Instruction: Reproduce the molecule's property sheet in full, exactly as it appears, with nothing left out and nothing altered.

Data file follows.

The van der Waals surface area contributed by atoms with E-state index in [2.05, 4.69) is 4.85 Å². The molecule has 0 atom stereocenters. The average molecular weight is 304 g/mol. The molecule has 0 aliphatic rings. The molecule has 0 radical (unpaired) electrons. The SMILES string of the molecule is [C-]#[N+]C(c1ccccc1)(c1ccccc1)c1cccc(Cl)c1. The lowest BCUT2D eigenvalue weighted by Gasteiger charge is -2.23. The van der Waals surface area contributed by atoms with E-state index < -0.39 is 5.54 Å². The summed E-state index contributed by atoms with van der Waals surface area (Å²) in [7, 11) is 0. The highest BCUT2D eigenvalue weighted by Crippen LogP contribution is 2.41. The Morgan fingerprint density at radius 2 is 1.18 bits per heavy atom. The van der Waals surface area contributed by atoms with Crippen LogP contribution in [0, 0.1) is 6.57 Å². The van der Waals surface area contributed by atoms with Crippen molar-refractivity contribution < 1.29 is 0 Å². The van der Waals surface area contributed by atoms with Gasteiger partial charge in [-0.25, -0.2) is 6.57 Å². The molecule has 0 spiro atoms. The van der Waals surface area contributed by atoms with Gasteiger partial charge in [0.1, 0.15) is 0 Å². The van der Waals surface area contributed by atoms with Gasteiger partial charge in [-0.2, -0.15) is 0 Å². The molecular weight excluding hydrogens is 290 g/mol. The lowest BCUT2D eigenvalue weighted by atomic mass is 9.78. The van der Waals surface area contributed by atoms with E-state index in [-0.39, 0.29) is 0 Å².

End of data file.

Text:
The van der Waals surface area contributed by atoms with E-state index in [2.05, 4.69) is 4.85 Å². The molecule has 0 atom stereocenters. The average molecular weight is 304 g/mol. The molecule has 0 aliphatic rings. The molecule has 0 radical (unpaired) electrons. The SMILES string of the molecule is [C-]#[N+]C(c1ccccc1)(c1ccccc1)c1cccc(Cl)c1. The lowest BCUT2D eigenvalue weighted by Gasteiger charge is -2.23. The van der Waals surface area contributed by atoms with E-state index < -0.39 is 5.54 Å². The summed E-state index contributed by atoms with van der Waals surface area (Å²) in [7, 11) is 0. The highest BCUT2D eigenvalue weighted by Crippen LogP contribution is 2.41. The Morgan fingerprint density at radius 2 is 1.18 bits per heavy atom. The van der Waals surface area contributed by atoms with Crippen LogP contribution in [0, 0.1) is 6.57 Å². The van der Waals surface area contributed by atoms with Crippen molar-refractivity contribution < 1.29 is 0 Å². The van der Waals surface area contributed by atoms with Gasteiger partial charge in [-0.25, -0.2) is 6.57 Å². The molecule has 0 spiro atoms. The van der Waals surface area contributed by atoms with Gasteiger partial charge in [0.1, 0.15) is 0 Å². The van der Waals surface area contributed by atoms with Gasteiger partial charge in [-0.2, -0.15) is 0 Å². The molecular weight excluding hydrogens is 290 g/mol. The lowest BCUT2D eigenvalue weighted by atomic mass is 9.78. The van der Waals surface area contributed by atoms with E-state index in [-0.39, 0.29) is 0 Å².